Evaluation and optimization of interconnects in CMOS devices for millimeter wave applications
The last decades down scaling of device geometries for microprocessors in CMOS, Complementary Metal Oxide Semiconductor, technology has lead to very high transit frequencies, beyond 200 GHz, for these transistors. This has made it possible to use standard CMOS processes also for micro and millimeter wave designs even up to and beyond 60 GHz. However the metal connections from the intrinsic device to the circuit level (from bottom metal and up to, usually top metal level) are introducing parasitics and are also of great concern then it comes to power amplifiers. So far the layout of these interconnects have been made based on a best guess estimate and no thorough analysis have been published with trade offs and dependencies of different ways to make the interconnects.
The main objectives is to;
From 3D/2D EM simulations and measured data make an analysis as how the interconnects should be made in order to get extrinsic performance as close as possible to the intrinsic performance.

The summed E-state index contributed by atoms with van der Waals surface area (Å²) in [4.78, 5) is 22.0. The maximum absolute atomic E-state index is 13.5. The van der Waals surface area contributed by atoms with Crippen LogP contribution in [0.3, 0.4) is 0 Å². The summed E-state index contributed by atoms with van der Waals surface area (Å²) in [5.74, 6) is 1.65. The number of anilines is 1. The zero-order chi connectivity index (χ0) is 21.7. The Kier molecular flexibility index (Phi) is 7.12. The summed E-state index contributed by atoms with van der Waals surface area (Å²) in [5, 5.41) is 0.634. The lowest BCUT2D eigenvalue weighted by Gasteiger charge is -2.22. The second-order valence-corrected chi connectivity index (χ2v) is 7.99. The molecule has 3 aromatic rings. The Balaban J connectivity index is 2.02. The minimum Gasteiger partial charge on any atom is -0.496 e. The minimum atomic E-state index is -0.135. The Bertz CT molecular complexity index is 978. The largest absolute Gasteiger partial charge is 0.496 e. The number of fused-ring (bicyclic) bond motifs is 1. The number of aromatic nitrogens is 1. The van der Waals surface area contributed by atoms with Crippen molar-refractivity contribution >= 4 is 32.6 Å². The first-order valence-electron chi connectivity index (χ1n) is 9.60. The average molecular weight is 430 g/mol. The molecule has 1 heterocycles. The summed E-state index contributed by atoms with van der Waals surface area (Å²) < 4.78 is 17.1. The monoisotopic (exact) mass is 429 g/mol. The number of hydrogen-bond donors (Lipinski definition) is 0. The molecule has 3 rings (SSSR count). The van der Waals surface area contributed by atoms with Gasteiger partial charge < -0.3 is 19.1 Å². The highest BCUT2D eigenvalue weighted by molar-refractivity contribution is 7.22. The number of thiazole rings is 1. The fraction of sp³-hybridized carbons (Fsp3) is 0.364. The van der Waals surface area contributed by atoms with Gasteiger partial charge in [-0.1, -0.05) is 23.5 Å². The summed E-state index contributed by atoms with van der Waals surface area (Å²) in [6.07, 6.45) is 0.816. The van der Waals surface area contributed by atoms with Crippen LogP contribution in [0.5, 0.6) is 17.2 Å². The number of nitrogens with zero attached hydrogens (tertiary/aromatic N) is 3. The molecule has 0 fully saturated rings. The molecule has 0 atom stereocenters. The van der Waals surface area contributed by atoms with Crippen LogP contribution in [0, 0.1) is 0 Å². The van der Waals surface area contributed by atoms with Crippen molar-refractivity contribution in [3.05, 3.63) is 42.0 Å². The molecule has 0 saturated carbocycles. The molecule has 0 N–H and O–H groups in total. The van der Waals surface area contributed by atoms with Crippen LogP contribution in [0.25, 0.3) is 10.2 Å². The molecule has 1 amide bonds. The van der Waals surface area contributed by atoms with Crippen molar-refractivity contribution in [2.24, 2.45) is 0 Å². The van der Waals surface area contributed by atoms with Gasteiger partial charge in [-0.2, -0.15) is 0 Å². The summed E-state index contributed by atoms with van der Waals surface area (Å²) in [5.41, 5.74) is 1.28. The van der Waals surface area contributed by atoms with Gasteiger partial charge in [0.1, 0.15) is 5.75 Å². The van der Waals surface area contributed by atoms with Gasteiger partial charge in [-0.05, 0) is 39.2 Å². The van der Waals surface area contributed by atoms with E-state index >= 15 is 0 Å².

A study on how the different parasitics influence the performance, e.g. unilateral gain as function of gate resistance and/or source drain capacitance.
To analyze the dependence of these parasitics on device geometry and layout (including the interconnects), and suggest an optimized layout/geometry for power applications.
Complete, or almost complete, courses from a masters program in electronics with a direction towards microwaves and preferably some knowledge of 3D/2D EM simulators like HFSS, EMDS, Momentum, etc.